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Article – “It’s all over now, Baby Blue”.

January 7th, 2010

In the words of Bob Dylan, who I have quoted a number of times in the past, “It’s all over now, Baby Blue”. Well, at least for another year. The diets have started, and the perfectly good tracksuits and runners purchased 12 months ago, are replaced by the latest version on sale. Positivity abounds and we start the new decade as we mean to go on. We simply can’t look at another drink or any more chocolate. It’s lettuce and prune juice all the way to St. Patrick’s Day.

With this in mind, I’m going to suggest some ‘healthier’ wines and what makes them such. While in general, the lower alcohol wines would be technically better for you, I will concentrate on the wines classed as organic. These are better for you, or less bad, depending on your point of view, for much the same reason the organic foods are championed. There are of course differing views on how much better for you organic food is, but then again the loudest voices in any media driven debate, tends to come from those with the deepest pockets. Just as in wine, the proof is in the pudding – or the tasting of the same.
I happen to stock a lot of organic and biodynamic wines, but I didn’t go looking for wines that were specifically certified. I just went looking for wines that were not mass produced commodity wines that all tasted the same. I centered on small, independent family run vineyards, and a lot of the good ones happened to be organic. As the ad for the shampoo says, “here’s the science bit”. Organic wine involves the production of healthy grapes and wine without the use of chemical fertilizers, pesticides, fungicides and insecticides. There is only natural fertilizer used to enrich the soil. Substances extracted from plants or minerals are used to fight diseases. It is a lot more complex that this and the principles stretch from the vineyard into the cellar and onto the bottle. Getting certified organic involves a lot of record keeping and is quite a lot of work. I work with a lot of growers who prefer to keep to the principles of organic but call themselves sustainable vineyards instead. Biodynamic principles take the organic step further and really embrace the sustainability of the land. It can be seen as a little strange as Biodynamic farming works according to accepted organic standards but also incorporates metaphysical aspects and concepts into the process.
These include vitality, life force and astral forces. Was Van Morrison drinking biodynamic wine when he recorded his masterpiece, Astral Weeks? One can only guess. They assume energies and natural rhythms influence humanity as well as animals and plants and that these forces can be integrated and harnessed to achieve harmony on the farm or in the vineyard. They follow lunar calendars and the biodynamic principle is based on the writings of the Austrian social scientist and philosopher Rudolf Steiner. I was skeptical until I found out that Domaine de La Romanee Conti is biodynamic and as you may know from previous articles, this is my Desert Island wine. Whatever about the mysticism, the biodynamic wines I hold are among the most loved in the shop? It is a small selection of people who will try them, but they do tend to love them.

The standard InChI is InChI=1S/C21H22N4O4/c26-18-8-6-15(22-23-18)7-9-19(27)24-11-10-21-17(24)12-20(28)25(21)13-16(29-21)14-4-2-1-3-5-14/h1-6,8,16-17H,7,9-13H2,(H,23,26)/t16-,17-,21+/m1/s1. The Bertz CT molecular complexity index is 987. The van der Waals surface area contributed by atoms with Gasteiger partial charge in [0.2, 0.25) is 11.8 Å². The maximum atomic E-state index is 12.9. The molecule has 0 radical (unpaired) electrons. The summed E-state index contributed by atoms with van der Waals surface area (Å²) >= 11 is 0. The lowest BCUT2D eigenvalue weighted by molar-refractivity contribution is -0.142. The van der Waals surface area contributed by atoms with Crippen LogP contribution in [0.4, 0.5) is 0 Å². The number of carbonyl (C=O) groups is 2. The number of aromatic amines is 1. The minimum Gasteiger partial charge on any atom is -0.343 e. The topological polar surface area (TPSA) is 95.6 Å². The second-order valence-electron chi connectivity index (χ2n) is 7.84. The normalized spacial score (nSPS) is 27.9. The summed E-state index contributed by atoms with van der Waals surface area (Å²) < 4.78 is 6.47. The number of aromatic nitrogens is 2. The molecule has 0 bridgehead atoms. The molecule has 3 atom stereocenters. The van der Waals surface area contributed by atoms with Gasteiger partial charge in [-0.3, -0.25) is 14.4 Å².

However, one should not be put off by non-organic wines as many of the really great iconic wines of the world are not organic. Look at Bordeaux. What they share with the movement is a total respect for nature and the land and the grapes. There is an old saying that you can make poor wine out of good grapes, but it is impossible to make good wine from poor grapes. What you need to avoid are the ‘winemakers’ who use certain little aides in their wines. The commodity driven wines need to look, taste and smell the same year after year. This winter should have thought us that Mother Nature is not always so accommodating. Modern technology often lends a hand.
This can be good if it respects the basic and ancient principles, and I think organic wine is a lot better now than it used to be, and a lot of this has to down to the modern cellars. One foreign body that causes a lot of debate is Sulfur Dioxide (SO2). It is necessary in minute amounts to clean and sanitize the equipment. It can also help to protect the wines themselves from spoiling, although the levels allowed vary drastically between the new and the old world. When it starts to exceed certain levels, it becomes evident on the nose and the palate, but it is probably more evident the morning after. That nasty hangover is rarely from the alcohol. It is more prevalent in white wines than in reds, as the levels allowed are different. My advice is to ask your wine merchant. Nearly all wines have some SO2 but it should be used to clean not to stabilize. Incidentally, there are traditional wines that don’t use it, even for cleaning. They use natural methods and often have large deposits of sediment. I have a few in stock if you want to try them, in particular a very nice Fleurie and Brouilly. It might not even count as breaking the resolution.

Happy New Year to everyone and good luck with the resolutions.

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For anyone who would like more information and can’t make it into the shop, please feel free to contact me at info@rednosewine.com

“Life is much too short to drink bad wine”.

Red-Nose-Wine-Article---Nationalist-Jan-7-2010

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